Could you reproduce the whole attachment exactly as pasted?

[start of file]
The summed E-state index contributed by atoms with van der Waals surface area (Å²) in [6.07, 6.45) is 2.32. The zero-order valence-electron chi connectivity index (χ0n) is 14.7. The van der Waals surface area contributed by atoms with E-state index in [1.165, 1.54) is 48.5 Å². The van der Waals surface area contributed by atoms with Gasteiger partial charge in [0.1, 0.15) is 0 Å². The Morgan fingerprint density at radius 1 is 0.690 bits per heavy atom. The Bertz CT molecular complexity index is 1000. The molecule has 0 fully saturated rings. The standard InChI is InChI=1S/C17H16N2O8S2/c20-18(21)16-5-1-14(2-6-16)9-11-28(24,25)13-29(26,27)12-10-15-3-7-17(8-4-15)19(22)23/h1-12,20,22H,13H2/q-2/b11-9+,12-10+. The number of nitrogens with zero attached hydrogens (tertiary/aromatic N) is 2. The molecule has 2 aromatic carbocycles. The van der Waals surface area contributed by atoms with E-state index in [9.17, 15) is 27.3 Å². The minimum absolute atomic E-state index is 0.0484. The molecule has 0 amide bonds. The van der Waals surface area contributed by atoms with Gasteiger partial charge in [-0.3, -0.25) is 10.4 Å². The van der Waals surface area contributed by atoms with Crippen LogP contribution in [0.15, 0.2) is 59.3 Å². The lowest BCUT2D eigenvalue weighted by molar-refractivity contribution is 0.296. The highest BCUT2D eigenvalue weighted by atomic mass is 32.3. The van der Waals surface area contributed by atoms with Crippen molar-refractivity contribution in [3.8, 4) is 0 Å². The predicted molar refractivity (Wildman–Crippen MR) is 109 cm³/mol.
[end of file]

The summed E-state index contributed by atoms with van der Waals surface area (Å²) in [6.07, 6.45) is 2.32. The zero-order valence-electron chi connectivity index (χ0n) is 14.7. The van der Waals surface area contributed by atoms with E-state index in [1.165, 1.54) is 48.5 Å². The van der Waals surface area contributed by atoms with Gasteiger partial charge in [0.1, 0.15) is 0 Å². The Morgan fingerprint density at radius 1 is 0.690 bits per heavy atom. The Bertz CT molecular complexity index is 1000. The molecule has 0 fully saturated rings. The standard InChI is InChI=1S/C17H16N2O8S2/c20-18(21)16-5-1-14(2-6-16)9-11-28(24,25)13-29(26,27)12-10-15-3-7-17(8-4-15)19(22)23/h1-12,20,22H,13H2/q-2/b11-9+,12-10+. The number of nitrogens with zero attached hydrogens (tertiary/aromatic N) is 2. The molecule has 2 aromatic carbocycles. The van der Waals surface area contributed by atoms with E-state index in [9.17, 15) is 27.3 Å². The minimum absolute atomic E-state index is 0.0484. The molecule has 0 amide bonds. The van der Waals surface area contributed by atoms with Gasteiger partial charge in [-0.3, -0.25) is 10.4 Å². The van der Waals surface area contributed by atoms with Crippen LogP contribution in [0.15, 0.2) is 59.3 Å². The lowest BCUT2D eigenvalue weighted by molar-refractivity contribution is 0.296. The highest BCUT2D eigenvalue weighted by atomic mass is 32.3. The van der Waals surface area contributed by atoms with Crippen molar-refractivity contribution in [3.8, 4) is 0 Å². The predicted molar refractivity (Wildman–Crippen MR) is 109 cm³/mol.